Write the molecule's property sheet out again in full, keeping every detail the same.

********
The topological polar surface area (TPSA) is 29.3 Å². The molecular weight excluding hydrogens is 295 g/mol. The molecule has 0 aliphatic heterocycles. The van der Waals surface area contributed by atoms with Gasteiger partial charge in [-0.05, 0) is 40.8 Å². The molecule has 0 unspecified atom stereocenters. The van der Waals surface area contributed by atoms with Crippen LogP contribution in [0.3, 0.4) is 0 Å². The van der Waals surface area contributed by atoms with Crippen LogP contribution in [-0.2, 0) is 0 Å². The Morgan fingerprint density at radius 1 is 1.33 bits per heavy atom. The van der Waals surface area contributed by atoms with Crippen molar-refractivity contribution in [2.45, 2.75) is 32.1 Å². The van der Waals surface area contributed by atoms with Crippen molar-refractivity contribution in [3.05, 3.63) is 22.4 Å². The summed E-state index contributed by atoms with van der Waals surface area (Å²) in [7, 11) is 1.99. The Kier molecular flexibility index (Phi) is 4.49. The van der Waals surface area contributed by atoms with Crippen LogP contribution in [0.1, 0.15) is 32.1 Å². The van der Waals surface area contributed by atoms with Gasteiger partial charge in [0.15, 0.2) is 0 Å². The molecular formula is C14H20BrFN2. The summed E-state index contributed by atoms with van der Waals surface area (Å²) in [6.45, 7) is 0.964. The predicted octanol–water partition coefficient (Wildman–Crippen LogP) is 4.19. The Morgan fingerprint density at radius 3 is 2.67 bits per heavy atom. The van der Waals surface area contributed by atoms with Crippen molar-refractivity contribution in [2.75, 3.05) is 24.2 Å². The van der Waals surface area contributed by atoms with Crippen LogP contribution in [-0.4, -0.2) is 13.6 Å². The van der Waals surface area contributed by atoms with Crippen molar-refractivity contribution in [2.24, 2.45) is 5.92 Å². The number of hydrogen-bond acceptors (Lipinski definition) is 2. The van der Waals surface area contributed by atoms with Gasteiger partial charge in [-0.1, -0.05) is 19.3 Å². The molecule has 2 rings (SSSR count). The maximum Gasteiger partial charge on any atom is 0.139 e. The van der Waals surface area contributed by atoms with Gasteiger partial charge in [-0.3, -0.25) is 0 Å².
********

The topological polar surface area (TPSA) is 29.3 Å². The molecular weight excluding hydrogens is 295 g/mol. The molecule has 0 aliphatic heterocycles. The van der Waals surface area contributed by atoms with Gasteiger partial charge in [-0.05, 0) is 40.8 Å². The molecule has 0 unspecified atom stereocenters. The van der Waals surface area contributed by atoms with Crippen LogP contribution in [0.3, 0.4) is 0 Å². The van der Waals surface area contributed by atoms with Crippen LogP contribution in [-0.2, 0) is 0 Å². The Morgan fingerprint density at radius 1 is 1.33 bits per heavy atom. The van der Waals surface area contributed by atoms with Crippen molar-refractivity contribution in [2.45, 2.75) is 32.1 Å². The van der Waals surface area contributed by atoms with Crippen molar-refractivity contribution in [3.05, 3.63) is 22.4 Å². The summed E-state index contributed by atoms with van der Waals surface area (Å²) in [7, 11) is 1.99. The Kier molecular flexibility index (Phi) is 4.49. The van der Waals surface area contributed by atoms with Crippen LogP contribution in [0.1, 0.15) is 32.1 Å². The van der Waals surface area contributed by atoms with Gasteiger partial charge in [0.15, 0.2) is 0 Å². The molecular formula is C14H20BrFN2. The summed E-state index contributed by atoms with van der Waals surface area (Å²) in [6.45, 7) is 0.964. The predicted octanol–water partition coefficient (Wildman–Crippen LogP) is 4.19. The Morgan fingerprint density at radius 3 is 2.67 bits per heavy atom. The van der Waals surface area contributed by atoms with Crippen molar-refractivity contribution in [2.75, 3.05) is 24.2 Å². The van der Waals surface area contributed by atoms with Crippen LogP contribution in [-0.4, -0.2) is 13.6 Å². The van der Waals surface area contributed by atoms with Crippen molar-refractivity contribution in [2.24, 2.45) is 5.92 Å². The number of hydrogen-bond acceptors (Lipinski definition) is 2. The van der Waals surface area contributed by atoms with Gasteiger partial charge in [-0.1, -0.05) is 19.3 Å². The molecule has 2 rings (SSSR count). The maximum Gasteiger partial charge on any atom is 0.139 e. The van der Waals surface area contributed by atoms with Gasteiger partial charge in [-0.3, -0.25) is 0 Å².